A message from Sheriff Scott Israel:
At the Broward Sheriff’s Office, we take a holistic approach to fighting crime in Broward County. The primary goal of law enforcement is to reduce violent crime, something we do very well. But there are other ways both to reduce crime and improve the quality of life of the residents of our county.
Last April, I was approached by a woman who told me about her 12-year-old daughter who was diagnosed with cancer. She shared with me that when her daughter was feeling happier, her blood levels would improve, and she was at her happiest when she was with horses. For those of you who don’t know, my father, Sonny Israel, was a mounted police officer in New York City for six years. My dad taught me a love of horses at an early age. I understand how interaction with these animals could be therapeutic.
The story of this young girl compelled me to ask local experts about the value of equine-assisted therapy, a program that combines traditional therapy with horses. All the experts I approached were forthcoming about the successes they personally experienced, particularly for patients struggling with mental illness. After hearing these testimonials, I believed there was a great need for this service. I wanted the Broward Sheriff’s Office to begin exploring ways to incorporate equine-assisted therapy within our existing programs at our Department of Community Programs.
The mission of equine-assisted therapy is to ease pain and add joy to the lives of some of our county’s most vulnerable people. This prompted me to organize the first mobile equine-assisted therapy unit in Broward County. The Broward Sheriff’s Office has received hundreds of letters of gratitude, which speak to the results of the program.
Since last August, BSO’s Equine-Assisted Therapy Program has reached more than 75 juveniles in the civil citation program. Exposing these at-risk youths to the benefits of equine-assisted therapy has helped to keep these first-time offenders on the right path. Our therapy program has also aided in the recovery of residents in halfway houses who suffer from drug or alcohol addictions. At the Peaceful Haven Ranch, individuals with severe developmental disabilities, some without even basic verbal skills, have made positive contact with our horses. We are also partnering with the Joe DiMaggio Children’s Hospital to help raise the spirits of children suffering from cancer.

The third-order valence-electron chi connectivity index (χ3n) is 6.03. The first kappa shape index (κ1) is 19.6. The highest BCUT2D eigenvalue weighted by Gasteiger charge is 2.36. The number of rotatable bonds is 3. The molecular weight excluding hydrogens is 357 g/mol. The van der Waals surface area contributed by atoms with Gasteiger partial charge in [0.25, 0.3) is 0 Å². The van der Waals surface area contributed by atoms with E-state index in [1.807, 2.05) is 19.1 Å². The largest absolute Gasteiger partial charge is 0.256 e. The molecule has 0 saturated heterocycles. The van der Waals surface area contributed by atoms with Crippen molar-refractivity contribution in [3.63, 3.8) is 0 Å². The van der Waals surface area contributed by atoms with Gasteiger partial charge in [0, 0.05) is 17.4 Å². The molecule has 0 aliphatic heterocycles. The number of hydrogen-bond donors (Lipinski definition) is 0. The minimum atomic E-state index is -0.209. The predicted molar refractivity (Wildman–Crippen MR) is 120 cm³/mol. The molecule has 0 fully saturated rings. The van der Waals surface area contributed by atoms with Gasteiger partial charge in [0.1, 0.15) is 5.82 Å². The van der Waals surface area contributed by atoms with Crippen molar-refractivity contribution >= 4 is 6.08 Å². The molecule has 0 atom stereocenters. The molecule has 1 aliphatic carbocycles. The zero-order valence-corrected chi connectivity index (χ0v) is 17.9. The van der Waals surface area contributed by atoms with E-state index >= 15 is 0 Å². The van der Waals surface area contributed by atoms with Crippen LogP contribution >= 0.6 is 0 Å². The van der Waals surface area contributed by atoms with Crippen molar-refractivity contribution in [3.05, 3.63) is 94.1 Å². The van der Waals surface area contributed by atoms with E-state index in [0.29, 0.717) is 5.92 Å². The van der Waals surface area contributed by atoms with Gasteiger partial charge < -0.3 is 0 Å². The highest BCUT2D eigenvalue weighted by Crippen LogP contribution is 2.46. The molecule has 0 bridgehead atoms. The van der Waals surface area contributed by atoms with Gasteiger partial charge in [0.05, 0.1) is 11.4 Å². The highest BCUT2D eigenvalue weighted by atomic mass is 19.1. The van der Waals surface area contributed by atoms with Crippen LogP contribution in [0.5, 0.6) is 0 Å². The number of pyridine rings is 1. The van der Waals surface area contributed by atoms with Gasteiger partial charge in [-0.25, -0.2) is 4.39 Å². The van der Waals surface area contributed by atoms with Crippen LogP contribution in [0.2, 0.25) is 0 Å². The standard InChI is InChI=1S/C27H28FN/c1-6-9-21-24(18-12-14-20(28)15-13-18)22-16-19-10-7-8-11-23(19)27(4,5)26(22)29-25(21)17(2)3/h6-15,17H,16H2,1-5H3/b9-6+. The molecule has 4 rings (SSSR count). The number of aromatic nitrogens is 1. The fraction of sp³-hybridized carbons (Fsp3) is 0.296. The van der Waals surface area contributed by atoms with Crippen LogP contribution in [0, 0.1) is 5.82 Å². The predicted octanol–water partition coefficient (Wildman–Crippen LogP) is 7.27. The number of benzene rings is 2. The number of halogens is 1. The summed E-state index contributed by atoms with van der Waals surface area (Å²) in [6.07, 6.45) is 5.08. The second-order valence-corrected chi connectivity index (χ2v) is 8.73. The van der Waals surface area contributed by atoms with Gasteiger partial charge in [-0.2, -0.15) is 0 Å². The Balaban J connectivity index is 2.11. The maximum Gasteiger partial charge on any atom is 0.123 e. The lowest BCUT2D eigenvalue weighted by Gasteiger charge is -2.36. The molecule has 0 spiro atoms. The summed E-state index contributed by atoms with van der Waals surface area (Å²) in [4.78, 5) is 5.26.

One of our lieutenants at BSO has a daughter with Williams Syndrome, a physical and cognitive disability. Last September, he experienced firsthand how an individual’s interaction with these animals helped relieve the stress of their daily life and put a smile on their face. He was compelled to do whatever it took for this important cause, including sitting on the board of Equine Therapies of South Florida. The lieutenant is hopeful that his daughter’s participation in this program will help bring to joy to her life.
Equine-assisted therapies are important to our community because they can truly help anyone. Whether a resident is suffering from stress or schizophrenia, this is a therapy that is proven to make a difference. I encourage anyone interested in participating in this value-added therapy or partnering with the Broward Sheriff’s Office to contact Don Maines, our treatment counselor in Community Services, at 954-309-6957 or at Donald_Maines@sheriff.org.
Sheriff Scott Israel
Certain Broward cities like Coral Springs maintain their own police departments, however, BSO does provide communications and dispatch services to the following cities: Central Broward, Cooper City, Dania Beach, Deerfield Beach, Ft Lauderdale-Hollywood Int’l Airport, Lauderdale-By-The-Sea, Lauderdale Lakes, North Lauderdale. Oakland Park, Parkland, Pembroke Park, West Park, Pompano Beach, Port Everglades, Tamarac, Weston and unincorporated West Broward.
- Sharon Aron Baron is the Editor of Talk Media and writer for Tamarac Talk, Coral Springs Talk and Parkland Talk.
Tamarac Talk was created in 2010 to provide News, Views and Entertainment for the residents of Tamarac.